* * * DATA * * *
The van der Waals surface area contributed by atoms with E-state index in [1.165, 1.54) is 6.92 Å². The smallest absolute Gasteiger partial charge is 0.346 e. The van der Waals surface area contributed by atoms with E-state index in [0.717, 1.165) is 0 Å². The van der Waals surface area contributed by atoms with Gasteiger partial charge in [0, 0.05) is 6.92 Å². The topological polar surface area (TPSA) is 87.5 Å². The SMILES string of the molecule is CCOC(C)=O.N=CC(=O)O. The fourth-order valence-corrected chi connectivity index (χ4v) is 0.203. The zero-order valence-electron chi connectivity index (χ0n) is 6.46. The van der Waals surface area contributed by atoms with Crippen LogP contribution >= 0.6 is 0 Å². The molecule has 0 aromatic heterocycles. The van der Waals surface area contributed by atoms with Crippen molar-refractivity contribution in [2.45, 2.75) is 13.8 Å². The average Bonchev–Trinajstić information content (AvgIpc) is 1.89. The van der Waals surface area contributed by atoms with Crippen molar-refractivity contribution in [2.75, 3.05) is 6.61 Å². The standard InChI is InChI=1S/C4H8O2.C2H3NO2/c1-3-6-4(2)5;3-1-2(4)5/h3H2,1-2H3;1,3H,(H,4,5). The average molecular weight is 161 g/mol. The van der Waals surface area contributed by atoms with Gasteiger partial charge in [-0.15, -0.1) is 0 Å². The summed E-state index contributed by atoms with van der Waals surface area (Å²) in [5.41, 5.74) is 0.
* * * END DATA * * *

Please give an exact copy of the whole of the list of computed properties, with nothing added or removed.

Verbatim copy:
The van der Waals surface area contributed by atoms with E-state index in [1.165, 1.54) is 6.92 Å². The smallest absolute Gasteiger partial charge is 0.346 e. The van der Waals surface area contributed by atoms with E-state index in [0.717, 1.165) is 0 Å². The van der Waals surface area contributed by atoms with Gasteiger partial charge in [0, 0.05) is 6.92 Å². The topological polar surface area (TPSA) is 87.5 Å². The SMILES string of the molecule is CCOC(C)=O.N=CC(=O)O. The fourth-order valence-corrected chi connectivity index (χ4v) is 0.203. The zero-order valence-electron chi connectivity index (χ0n) is 6.46. The van der Waals surface area contributed by atoms with Crippen LogP contribution >= 0.6 is 0 Å². The molecule has 0 aromatic heterocycles. The van der Waals surface area contributed by atoms with Crippen molar-refractivity contribution in [2.45, 2.75) is 13.8 Å². The average Bonchev–Trinajstić information content (AvgIpc) is 1.89. The van der Waals surface area contributed by atoms with Crippen molar-refractivity contribution in [2.75, 3.05) is 6.61 Å². The standard InChI is InChI=1S/C4H8O2.C2H3NO2/c1-3-6-4(2)5;3-1-2(4)5/h3H2,1-2H3;1,3H,(H,4,5). The average molecular weight is 161 g/mol. The van der Waals surface area contributed by atoms with Gasteiger partial charge in [-0.15, -0.1) is 0 Å². The summed E-state index contributed by atoms with van der Waals surface area (Å²) in [5.41, 5.74) is 0.